Previous studies have suggested that CD133+ cells isolated from human kidney biopsies have the potential to ameliorate injury following intravenous (IV) administration in rodent models of kidney disease by integrating into damaged renal tissue and generating specialized renal cells. However, whether renal engraftment of CD133+ cells is a prerequisite for ameliorating injury has not yet been unequivocally resolved. Here, we have established a cisplatin-induced nephropathy model in immunodeficient rats to assess the efficacy of CD133+ human kidney cells in restoring renal health, and to determine the fate of these cells after systemic administration. Specifically, following IV administration, we evaluated the impact of the CD133+ cells on renal function by undertaking longitudinal measurements of the glomerular filtration rate using a novel transcutaneous device. Using histological assays, we assessed whether the human kidney cells could promote renal regeneration, and if this was related to their ability to integrate into the damaged kidneys. Our results show that both CD133+ and CD133- cells improve renal function and promote renal regeneration to a similar degree. However, this was not associated with engraftment of the cells into the kidneys. Instead, after IV administration, both cell types were exclusively located in the lungs, and had disappeared by 24 hours. Our data therefore indicate that renal repair is not mediated by CD133+ cells homing to the kidneys and generating specialized renal cells. Instead, renal repair is likely to be mediated by paracrine or endocrine factors. Stem Cells Translational Medicine 2017;6:1373-1384.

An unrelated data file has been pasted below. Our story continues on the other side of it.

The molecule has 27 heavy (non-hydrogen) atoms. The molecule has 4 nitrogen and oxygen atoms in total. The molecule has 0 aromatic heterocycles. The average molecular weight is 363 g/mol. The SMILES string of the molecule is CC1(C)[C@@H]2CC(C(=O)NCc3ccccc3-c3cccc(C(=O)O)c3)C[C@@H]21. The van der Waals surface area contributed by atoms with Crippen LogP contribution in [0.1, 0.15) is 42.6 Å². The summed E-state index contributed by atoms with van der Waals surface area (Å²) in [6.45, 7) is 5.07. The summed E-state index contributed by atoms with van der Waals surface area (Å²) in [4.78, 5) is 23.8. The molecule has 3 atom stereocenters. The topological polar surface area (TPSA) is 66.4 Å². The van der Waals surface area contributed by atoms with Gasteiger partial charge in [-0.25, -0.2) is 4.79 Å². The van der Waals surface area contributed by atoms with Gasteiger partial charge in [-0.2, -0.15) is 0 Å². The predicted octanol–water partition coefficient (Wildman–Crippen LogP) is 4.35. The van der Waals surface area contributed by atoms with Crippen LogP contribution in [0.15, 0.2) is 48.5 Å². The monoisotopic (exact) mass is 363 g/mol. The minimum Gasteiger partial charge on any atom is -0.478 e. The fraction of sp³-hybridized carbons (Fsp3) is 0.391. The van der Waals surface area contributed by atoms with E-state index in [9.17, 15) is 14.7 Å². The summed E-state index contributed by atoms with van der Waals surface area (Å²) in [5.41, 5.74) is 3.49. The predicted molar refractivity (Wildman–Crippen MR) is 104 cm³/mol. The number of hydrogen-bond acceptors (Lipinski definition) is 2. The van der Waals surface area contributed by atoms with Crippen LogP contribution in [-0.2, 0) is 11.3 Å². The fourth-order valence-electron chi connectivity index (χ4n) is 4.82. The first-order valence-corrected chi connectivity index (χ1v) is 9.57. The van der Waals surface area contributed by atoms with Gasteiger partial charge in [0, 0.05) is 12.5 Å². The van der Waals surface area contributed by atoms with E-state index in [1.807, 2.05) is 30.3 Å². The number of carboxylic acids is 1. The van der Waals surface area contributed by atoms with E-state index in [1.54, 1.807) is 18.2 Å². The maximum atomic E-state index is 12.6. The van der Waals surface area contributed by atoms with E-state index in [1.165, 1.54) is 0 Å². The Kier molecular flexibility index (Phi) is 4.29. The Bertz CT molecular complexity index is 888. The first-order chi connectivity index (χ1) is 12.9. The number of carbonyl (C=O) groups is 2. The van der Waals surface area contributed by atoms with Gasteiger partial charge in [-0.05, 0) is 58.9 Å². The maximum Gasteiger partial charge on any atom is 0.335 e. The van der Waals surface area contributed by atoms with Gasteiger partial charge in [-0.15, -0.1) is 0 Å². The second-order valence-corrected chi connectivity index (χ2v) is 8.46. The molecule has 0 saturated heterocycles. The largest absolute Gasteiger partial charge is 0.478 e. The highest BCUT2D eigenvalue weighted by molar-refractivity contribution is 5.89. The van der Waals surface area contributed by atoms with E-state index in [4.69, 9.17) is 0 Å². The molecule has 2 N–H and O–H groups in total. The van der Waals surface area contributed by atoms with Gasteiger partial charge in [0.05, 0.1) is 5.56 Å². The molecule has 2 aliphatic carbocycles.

Keywords: CD133; Cisplatin-induced nephropathy in nude rats; Human kidney progenitor cells; Regenerative medicine therapies; Transcutaneous glomerular filtration rate measurement.
© 2017 The Authors Stem Cells Translational Medicine published by Wiley Periodicals, Inc. on behalf of AlphaMed Press.